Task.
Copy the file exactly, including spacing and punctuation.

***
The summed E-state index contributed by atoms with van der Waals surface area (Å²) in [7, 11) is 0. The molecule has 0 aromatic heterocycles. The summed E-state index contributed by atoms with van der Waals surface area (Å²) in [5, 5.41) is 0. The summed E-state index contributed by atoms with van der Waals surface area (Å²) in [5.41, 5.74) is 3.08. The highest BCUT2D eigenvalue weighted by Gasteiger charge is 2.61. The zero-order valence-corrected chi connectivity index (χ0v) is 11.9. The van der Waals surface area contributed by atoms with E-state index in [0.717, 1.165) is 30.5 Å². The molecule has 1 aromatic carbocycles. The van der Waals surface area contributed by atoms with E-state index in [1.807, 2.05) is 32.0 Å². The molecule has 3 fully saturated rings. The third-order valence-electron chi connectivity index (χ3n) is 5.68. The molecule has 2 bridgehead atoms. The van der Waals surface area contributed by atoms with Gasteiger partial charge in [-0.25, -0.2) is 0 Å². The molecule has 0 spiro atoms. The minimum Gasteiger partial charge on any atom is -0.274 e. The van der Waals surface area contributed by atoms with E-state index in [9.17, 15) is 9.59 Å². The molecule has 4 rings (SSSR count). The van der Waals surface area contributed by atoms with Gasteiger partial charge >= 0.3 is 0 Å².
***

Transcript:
The summed E-state index contributed by atoms with van der Waals surface area (Å²) in [7, 11) is 0. The molecule has 0 aromatic heterocycles. The summed E-state index contributed by atoms with van der Waals surface area (Å²) in [5, 5.41) is 0. The summed E-state index contributed by atoms with van der Waals surface area (Å²) in [5.41, 5.74) is 3.08. The highest BCUT2D eigenvalue weighted by Gasteiger charge is 2.61. The zero-order valence-corrected chi connectivity index (χ0v) is 11.9. The van der Waals surface area contributed by atoms with E-state index in [0.717, 1.165) is 30.5 Å². The molecule has 1 aromatic carbocycles. The van der Waals surface area contributed by atoms with E-state index in [1.807, 2.05) is 32.0 Å². The molecule has 3 fully saturated rings. The third-order valence-electron chi connectivity index (χ3n) is 5.68. The molecule has 2 bridgehead atoms. The van der Waals surface area contributed by atoms with Gasteiger partial charge in [-0.25, -0.2) is 0 Å². The molecule has 0 spiro atoms. The minimum Gasteiger partial charge on any atom is -0.274 e. The van der Waals surface area contributed by atoms with E-state index in [9.17, 15) is 9.59 Å². The molecule has 4 rings (SSSR count). The van der Waals surface area contributed by atoms with Gasteiger partial charge >= 0.3 is 0 Å².